Business Dispute Resolution Lawyer – Quickly Providing Advice
Lewis Page resolves business disputes with the goal of accomplishing client objectives quickly, cost-effectively, and prior to trial. Lewis’s approach in the initial interview is to use his many years of experience to make quick, affordable and realistic early assessments of a case.
The initial interview is very important to Lewis and his client. In every playbook for business dispute resolution, the process of resolution must start somewhere and it always starts with an initial interview to make a mutual early assessment of the case to set the stage for thinking about how the dispute could be resolved.
Lewis’s goals in that initial interview, which may take from 15 minutes to several hours, include:
- Determine realistic objectives.
- Determine a reasonable budget for the objectives, including possible fee agreements.
- Get the critical facts.
- Apply the law to the facts.
- Predict the likely outcomes if litigated to a conclusion.
- Make a plan to obtain objectives based upon a budget.
- Allow the client to decide whether the dispute is “worth it”.
Set Realistic Objectives
Lawyers represent clients to obtain the clients’ objectives. The client sets the objective. Muddled objectives are bad for the client and the lawyer. Lewis presses clients for clearly expressed realistic objectives. Usually there are competing objectives, such as keeping costs to a minimum but at the same time obtaining a business objective. Identifying the balance between costs and the risk of failing to obtain the objective is at the heart of the advice that good lawyers provide.
Determine a Reasonable Budget
Budgets cannot be unilaterally determined. The other side of any business dispute has an objective even if our side does not completely understand it. The other side also has a budget, perhaps not well considered, but at least some conception of what costs they will suffer to obtain their objective. One obstacle to assessing competing dispute resolution budgets is whether one side or the other has a lawyer working on a contingency basis, flat-fee basis, or some other results-based fee. Lewis will consider a fixed fee or phased fee for any work. He will consider contingency or results-based fees for some cases.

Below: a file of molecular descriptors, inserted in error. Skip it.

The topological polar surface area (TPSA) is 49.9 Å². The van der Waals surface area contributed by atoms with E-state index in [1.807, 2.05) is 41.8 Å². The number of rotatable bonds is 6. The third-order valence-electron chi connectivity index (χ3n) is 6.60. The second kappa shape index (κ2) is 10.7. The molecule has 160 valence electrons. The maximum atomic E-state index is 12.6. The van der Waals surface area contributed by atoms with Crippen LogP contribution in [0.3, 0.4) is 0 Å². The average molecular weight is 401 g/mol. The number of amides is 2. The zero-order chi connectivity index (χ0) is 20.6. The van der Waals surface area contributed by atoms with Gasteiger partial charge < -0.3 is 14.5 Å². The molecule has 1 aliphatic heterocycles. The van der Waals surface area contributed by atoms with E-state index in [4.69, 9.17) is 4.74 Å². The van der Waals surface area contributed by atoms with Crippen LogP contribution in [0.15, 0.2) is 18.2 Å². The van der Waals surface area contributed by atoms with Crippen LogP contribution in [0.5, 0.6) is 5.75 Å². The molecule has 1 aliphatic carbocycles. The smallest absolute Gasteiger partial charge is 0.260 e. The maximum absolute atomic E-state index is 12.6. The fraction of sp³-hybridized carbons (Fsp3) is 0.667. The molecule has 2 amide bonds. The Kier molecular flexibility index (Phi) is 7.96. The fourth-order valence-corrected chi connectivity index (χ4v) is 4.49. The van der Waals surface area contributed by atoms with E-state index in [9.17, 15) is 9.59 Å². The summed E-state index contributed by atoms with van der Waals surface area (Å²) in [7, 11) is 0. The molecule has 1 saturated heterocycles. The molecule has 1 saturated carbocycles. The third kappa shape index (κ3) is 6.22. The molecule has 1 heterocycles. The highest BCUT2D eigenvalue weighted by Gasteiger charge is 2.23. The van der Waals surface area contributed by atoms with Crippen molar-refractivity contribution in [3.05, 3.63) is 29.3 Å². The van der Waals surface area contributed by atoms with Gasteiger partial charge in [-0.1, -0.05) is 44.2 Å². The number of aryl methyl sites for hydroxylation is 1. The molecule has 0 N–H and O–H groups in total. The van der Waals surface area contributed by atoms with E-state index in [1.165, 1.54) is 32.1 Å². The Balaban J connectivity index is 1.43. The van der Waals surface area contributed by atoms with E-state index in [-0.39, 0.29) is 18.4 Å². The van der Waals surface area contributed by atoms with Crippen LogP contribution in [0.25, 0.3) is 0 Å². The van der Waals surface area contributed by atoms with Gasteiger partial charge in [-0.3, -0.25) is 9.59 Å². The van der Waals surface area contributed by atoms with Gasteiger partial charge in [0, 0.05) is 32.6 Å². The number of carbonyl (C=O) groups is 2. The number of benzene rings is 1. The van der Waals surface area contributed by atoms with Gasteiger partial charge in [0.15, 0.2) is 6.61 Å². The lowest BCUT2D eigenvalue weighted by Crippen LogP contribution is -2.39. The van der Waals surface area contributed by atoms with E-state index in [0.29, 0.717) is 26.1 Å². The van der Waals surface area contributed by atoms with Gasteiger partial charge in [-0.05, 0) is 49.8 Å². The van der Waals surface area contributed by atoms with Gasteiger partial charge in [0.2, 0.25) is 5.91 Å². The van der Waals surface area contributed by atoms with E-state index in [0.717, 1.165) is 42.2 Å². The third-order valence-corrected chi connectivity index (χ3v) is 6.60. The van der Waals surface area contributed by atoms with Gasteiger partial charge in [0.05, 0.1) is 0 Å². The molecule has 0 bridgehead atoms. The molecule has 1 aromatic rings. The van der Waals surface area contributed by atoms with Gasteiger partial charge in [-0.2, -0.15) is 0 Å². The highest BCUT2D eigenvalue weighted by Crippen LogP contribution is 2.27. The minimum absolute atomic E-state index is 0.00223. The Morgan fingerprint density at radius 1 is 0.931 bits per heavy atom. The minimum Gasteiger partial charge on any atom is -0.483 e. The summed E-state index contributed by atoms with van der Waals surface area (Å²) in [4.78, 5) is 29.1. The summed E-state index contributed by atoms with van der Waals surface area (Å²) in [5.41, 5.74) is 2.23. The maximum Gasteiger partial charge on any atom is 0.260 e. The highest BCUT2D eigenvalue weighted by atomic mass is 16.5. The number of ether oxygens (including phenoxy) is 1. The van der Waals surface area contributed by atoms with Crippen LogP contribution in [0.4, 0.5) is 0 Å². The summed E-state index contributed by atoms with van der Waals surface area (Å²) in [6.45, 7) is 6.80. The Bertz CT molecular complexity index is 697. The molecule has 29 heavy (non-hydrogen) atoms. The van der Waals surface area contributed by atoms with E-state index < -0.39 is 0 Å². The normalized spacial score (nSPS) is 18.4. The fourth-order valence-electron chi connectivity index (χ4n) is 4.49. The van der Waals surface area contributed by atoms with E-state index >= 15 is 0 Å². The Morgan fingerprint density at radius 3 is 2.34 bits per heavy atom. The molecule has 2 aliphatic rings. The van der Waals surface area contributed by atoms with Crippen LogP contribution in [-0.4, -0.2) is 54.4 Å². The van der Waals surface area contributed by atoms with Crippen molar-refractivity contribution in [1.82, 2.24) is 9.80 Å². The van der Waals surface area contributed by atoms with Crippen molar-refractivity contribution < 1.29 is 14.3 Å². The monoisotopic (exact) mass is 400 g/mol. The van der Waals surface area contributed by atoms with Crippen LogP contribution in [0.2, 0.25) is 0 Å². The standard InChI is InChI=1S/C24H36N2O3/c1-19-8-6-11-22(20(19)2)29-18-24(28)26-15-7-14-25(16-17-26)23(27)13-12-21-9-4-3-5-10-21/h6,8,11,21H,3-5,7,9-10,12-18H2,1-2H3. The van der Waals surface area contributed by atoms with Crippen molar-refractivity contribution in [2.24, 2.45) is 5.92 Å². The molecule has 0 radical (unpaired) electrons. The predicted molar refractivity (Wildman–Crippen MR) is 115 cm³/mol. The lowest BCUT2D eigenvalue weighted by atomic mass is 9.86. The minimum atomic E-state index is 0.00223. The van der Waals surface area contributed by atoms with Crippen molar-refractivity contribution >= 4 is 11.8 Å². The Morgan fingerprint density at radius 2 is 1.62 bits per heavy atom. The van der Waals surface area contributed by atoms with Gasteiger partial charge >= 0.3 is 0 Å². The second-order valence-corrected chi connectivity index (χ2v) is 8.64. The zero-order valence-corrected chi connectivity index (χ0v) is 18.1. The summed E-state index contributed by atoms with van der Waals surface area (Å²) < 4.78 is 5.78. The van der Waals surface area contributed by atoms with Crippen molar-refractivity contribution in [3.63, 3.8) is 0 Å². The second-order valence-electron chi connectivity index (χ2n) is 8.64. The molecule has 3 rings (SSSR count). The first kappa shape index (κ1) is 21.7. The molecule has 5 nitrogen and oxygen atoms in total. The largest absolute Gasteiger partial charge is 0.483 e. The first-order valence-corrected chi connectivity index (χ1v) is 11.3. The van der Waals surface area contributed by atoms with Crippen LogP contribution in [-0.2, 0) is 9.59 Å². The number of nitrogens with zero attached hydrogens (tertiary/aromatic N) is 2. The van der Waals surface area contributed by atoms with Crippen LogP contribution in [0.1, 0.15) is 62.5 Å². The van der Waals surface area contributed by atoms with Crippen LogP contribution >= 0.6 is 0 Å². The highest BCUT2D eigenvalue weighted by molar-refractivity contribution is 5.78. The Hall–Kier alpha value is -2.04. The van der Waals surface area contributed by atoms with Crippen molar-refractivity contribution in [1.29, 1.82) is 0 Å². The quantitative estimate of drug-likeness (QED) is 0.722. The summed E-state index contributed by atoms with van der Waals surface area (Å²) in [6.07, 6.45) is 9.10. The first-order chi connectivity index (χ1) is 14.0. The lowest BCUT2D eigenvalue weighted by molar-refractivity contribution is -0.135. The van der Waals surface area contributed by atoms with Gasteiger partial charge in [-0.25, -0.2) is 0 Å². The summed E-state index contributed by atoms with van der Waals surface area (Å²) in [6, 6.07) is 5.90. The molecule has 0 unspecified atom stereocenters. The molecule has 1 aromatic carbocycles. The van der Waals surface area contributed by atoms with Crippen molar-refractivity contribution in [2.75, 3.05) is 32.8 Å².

Get the Critical Facts
Gathering facts is important because both sides of a dispute will evaluate their positions based upon the facts then known. Sometimes gathering the facts is as simple as an owner of a business talking to his or her employees and finding the pertinent documents. Sometimes it is as difficult as identifying and reaching out to far-flung people whose lives and interests have moved far beyond the present dispute. Gathering and verifying facts costs money whether the client does it or the lawyer does it. Gathering more facts is a risk management issue. The more the facts are known, then the greater the opportunity to reduce the risk of making an uninformed decision. Perhaps gathering new facts will improve the negotiating or litigating position of the client. Assessing whether to take a passive position in investigating facts or to turn over every stone to find new facts is a judgment of good lawyers. They prioritize expenditures based upon actions that appear to have the most favorable cost-benefit comparison.